New location for Emergency Shelter of Northern Kentucky a ‘big step’ in addressing homelessness

Allegra Thatcher, Assistant Editor.

After 12 years, Emergency Shelter of Northern Kentucky (ESNKY) announced Jan. 8 in conjunction with Kenton County and St. Elizabeth Healthcare that it will be opening doors to a new location in Covington to better assist the homeless.

St. Elizabeth purchased the new property, located at 436 West 13th St., on Dec. 10, 2019, from Steffen’s Tool Rental. St. Elizabeth, which had been providing an urgent care center in ESNKY for the last year, then transferred ownership to Kenton County Dec. 31, which will be operating the shelter under an agreement with ESNKY.

It’s been a long road for ESNKY since it began operating out of Scott Street in 2008. The current location, an old health center, was always meant to be temporary, according to Kim Webb, executive director.

The need for a more appropriate building became apparent this winter. With stricter enforcement of fire codes and occupancy laws, October saw a drastic reduction in the facility’s ability to provide shelter for people experiencing homelessness. While in previous winters ESNKY could shelter 75 guests, new code enforcement allows for only 32. Mrs. Webb said she hoped they would get an allowance because the fire board gives local jurisdictions the ability to make exceptions.

“We were the place the police could bring someone all hours of the night,” she explained. Unfortunately, the exception was not granted and this winter has been a strain on the center.

The new location will drastically improve the way the center operates. Geographically, it’s closer to the hospital, the Kenton County Government Center, the new Parish Kitchen and the Career Vocational Center. It is also still on a bus line.

Internally, Mrs. Webb said it’s like having an open canvas to design.

“A building’s size doesn’t make it large or small. Our building here is larger than it seems because it’s so cut up.”

Community donated supplies, beds and non-commercial blankets will make a new home for the center’s guests, designed to suit its purpose with 24-hour sheltering during extreme temperatures, daytime operations like shower and laundry facilities, a kitchen and space for community partners. Instead of one shower, one washer and one dryer for up to 81 guests on a cold night, the new space can be developed to better meet the needs of the community.

There will also be rooms for counseling, mental health services, career coaching and more thorough health services through St. Elizabeth Healthcare.

Mrs. Webb said she hopes the new center will be open in time for next winter.

“We’re going to use this (the current) space this winter and for our summer operations until we get the building designed and ready to go by late 2020, November or December,” she said.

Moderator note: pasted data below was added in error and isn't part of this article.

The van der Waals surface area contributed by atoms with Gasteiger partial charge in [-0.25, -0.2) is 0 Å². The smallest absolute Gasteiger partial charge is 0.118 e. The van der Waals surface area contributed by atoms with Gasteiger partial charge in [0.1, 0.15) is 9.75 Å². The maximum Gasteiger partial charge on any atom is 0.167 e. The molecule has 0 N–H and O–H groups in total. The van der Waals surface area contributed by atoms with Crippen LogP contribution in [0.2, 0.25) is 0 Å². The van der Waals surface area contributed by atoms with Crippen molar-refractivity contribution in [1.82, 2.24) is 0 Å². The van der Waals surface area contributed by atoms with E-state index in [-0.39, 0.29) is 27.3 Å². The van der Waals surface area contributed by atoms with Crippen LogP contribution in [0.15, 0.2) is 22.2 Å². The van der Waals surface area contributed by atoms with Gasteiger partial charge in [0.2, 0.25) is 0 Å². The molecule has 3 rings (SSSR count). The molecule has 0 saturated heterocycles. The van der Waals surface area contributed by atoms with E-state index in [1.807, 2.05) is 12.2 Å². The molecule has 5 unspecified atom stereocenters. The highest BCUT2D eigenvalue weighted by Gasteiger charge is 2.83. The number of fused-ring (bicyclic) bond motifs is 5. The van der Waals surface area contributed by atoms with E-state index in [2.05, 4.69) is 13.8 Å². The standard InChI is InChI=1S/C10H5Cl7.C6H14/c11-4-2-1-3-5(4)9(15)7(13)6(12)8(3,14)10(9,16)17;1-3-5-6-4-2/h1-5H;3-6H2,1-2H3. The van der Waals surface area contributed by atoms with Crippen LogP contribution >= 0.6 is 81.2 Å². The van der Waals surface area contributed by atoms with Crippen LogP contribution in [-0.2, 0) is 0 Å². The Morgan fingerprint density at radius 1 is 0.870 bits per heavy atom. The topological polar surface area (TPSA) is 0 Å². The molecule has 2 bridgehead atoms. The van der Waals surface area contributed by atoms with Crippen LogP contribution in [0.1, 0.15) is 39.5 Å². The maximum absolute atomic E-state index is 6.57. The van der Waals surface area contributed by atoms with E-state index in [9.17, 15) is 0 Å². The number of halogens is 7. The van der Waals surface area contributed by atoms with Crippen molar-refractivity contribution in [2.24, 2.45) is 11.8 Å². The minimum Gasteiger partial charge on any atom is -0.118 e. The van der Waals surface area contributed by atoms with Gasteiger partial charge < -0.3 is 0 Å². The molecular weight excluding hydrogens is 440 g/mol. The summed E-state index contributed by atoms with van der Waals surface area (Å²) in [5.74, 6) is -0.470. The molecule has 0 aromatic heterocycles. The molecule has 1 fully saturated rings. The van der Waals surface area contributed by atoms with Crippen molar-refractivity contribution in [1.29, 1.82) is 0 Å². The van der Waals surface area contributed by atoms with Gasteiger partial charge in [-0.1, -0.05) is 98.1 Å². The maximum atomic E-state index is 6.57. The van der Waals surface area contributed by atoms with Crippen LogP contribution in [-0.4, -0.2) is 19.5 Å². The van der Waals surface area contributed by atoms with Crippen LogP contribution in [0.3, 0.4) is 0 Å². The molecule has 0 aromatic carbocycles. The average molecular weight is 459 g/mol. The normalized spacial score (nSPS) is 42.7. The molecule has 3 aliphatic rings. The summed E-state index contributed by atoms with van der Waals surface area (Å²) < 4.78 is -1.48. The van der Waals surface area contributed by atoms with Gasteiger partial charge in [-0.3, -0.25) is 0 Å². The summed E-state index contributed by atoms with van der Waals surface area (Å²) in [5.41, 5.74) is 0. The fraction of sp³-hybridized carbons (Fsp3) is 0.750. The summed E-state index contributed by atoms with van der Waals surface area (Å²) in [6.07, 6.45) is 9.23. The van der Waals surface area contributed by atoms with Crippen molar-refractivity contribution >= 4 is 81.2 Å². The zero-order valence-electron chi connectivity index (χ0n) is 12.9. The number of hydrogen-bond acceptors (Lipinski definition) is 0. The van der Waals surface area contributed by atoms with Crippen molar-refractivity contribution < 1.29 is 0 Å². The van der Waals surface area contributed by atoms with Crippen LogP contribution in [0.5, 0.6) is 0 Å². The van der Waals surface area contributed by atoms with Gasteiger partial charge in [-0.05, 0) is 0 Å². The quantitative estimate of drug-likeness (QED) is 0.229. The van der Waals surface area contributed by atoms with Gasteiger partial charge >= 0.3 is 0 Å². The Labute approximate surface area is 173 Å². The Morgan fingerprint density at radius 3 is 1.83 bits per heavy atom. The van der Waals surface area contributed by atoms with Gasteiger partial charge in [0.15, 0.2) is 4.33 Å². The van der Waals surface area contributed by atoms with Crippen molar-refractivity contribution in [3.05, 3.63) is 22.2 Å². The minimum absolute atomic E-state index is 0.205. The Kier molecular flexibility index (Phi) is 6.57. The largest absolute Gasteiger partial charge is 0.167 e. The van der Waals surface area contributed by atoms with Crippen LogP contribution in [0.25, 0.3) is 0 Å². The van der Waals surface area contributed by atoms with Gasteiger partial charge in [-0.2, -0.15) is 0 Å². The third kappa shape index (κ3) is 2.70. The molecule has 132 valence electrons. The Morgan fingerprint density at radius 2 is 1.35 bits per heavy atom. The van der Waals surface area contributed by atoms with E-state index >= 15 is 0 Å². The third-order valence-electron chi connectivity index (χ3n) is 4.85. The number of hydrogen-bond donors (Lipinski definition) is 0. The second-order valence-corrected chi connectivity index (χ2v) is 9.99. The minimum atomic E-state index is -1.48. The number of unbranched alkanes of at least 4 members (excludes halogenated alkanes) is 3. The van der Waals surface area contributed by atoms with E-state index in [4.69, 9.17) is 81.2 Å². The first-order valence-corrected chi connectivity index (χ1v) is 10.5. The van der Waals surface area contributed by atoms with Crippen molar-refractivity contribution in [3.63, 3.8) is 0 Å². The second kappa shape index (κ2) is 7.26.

Until then, ESNKY will continue to send overflow guests to places such as the Salvation Army and local churches, like Mother of God in downtown Covington.

Mrs. Webb said the shelter truly couldn’t operate without support and leadership from the community, and the will of everyone involved.

About ESNKY’s new home, Bishop Roger Foys said, “In this day and age we too often forget those who are not as fortunate as many people and who have need of something as important as the Emergency Shelter. The Emergency Shelter is a blessing to our community and I am so grateful to all those who in any way have helped to find a new home for it.”

For Mrs. Webb, it’s simply a matter of human dignity. “I try to look at their situation as if I were in it. What would it look like if I were in that neighborhood? What would I want to see? Then I’ll work hard to alleviate those fears and anxieties.”

“Everybody deserves to have a bed to sleep in,” she said.

Kenton County Judge/Executive Kris Knochelmann has been the driving political force behind the new location. He was thrilled that all parties were finally able to come together and accomplish a long-time goal.

“They’re already offering many of these services but they just don’t have the space,” he said. “Once you have the space, then you can start inviting partners in to meet with guests and clients and get them help.”

Mr. Knochelmann sees it as a huge step for bolstering a thriving working population.

“We’ve got all the pieces in the region,” he said. “With the new shelter location, they can kind of be a navigating point.”

He cited a report begun a year and a half ago on the homeless population in Northern Kentucky. Agencies partnered with the state and various cities to gather information.

For the first time, data collected proves that “it’s not a Covington problem, not a joblessness problem,” said Mr. Knochelmann. He instead referenced a region-wide issue that won’t just disappear overnight. “All that data filled into a willingness to say ‘okay, let’s not keep talking a circle around the edges of this issue, let’s actually move forward.’ And this is the first big step.”

He doesn’t want the action to stop here, with the new emergency shelter building. In the story of homelessness, this is just one victory and he intends to keep driving forward discussion for solutions.

“It opens up the bigger discussion around what are we doing in Northern Kentucky to effectively impact the immediate homeless population and do this long term,” he said.